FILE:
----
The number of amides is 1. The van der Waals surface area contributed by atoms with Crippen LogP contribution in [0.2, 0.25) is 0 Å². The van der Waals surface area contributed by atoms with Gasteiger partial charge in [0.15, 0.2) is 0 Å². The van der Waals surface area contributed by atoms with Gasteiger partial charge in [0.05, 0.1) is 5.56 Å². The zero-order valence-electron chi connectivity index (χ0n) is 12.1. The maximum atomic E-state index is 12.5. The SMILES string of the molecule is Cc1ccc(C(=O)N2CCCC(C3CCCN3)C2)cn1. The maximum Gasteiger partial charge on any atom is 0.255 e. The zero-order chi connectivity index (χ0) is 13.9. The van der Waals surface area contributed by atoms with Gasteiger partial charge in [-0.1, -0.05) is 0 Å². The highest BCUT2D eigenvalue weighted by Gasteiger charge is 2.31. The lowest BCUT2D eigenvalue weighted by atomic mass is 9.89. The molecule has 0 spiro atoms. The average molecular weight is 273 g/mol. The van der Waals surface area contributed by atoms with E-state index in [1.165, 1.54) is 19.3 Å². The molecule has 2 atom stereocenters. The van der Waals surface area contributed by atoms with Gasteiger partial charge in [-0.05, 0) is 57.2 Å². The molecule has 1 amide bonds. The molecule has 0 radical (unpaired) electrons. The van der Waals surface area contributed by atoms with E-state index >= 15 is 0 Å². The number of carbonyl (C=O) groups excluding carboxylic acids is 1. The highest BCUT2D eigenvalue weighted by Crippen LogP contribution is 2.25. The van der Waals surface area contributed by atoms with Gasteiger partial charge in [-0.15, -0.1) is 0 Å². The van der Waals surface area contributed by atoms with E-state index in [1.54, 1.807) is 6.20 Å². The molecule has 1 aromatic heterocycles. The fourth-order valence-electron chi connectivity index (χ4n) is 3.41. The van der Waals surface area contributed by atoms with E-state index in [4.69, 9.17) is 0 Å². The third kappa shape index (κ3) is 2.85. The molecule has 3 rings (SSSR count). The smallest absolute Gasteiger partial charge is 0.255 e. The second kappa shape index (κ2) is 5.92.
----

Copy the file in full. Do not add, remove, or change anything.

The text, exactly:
The number of amides is 1. The van der Waals surface area contributed by atoms with Crippen LogP contribution in [0.2, 0.25) is 0 Å². The van der Waals surface area contributed by atoms with Gasteiger partial charge in [0.15, 0.2) is 0 Å². The van der Waals surface area contributed by atoms with Gasteiger partial charge in [0.05, 0.1) is 5.56 Å². The zero-order valence-electron chi connectivity index (χ0n) is 12.1. The maximum atomic E-state index is 12.5. The SMILES string of the molecule is Cc1ccc(C(=O)N2CCCC(C3CCCN3)C2)cn1. The maximum Gasteiger partial charge on any atom is 0.255 e. The zero-order chi connectivity index (χ0) is 13.9. The van der Waals surface area contributed by atoms with Gasteiger partial charge in [-0.1, -0.05) is 0 Å². The highest BCUT2D eigenvalue weighted by Gasteiger charge is 2.31. The lowest BCUT2D eigenvalue weighted by atomic mass is 9.89. The molecule has 0 spiro atoms. The average molecular weight is 273 g/mol. The van der Waals surface area contributed by atoms with E-state index in [1.165, 1.54) is 19.3 Å². The molecule has 2 atom stereocenters. The van der Waals surface area contributed by atoms with Gasteiger partial charge in [-0.05, 0) is 57.2 Å². The molecule has 1 amide bonds. The molecule has 0 radical (unpaired) electrons. The van der Waals surface area contributed by atoms with E-state index >= 15 is 0 Å². The number of carbonyl (C=O) groups excluding carboxylic acids is 1. The highest BCUT2D eigenvalue weighted by Crippen LogP contribution is 2.25. The van der Waals surface area contributed by atoms with Gasteiger partial charge in [-0.15, -0.1) is 0 Å². The van der Waals surface area contributed by atoms with E-state index in [1.54, 1.807) is 6.20 Å². The molecule has 1 aromatic heterocycles. The fourth-order valence-electron chi connectivity index (χ4n) is 3.41. The van der Waals surface area contributed by atoms with E-state index in [4.69, 9.17) is 0 Å². The third kappa shape index (κ3) is 2.85. The molecule has 3 rings (SSSR count). The smallest absolute Gasteiger partial charge is 0.255 e. The second kappa shape index (κ2) is 5.92.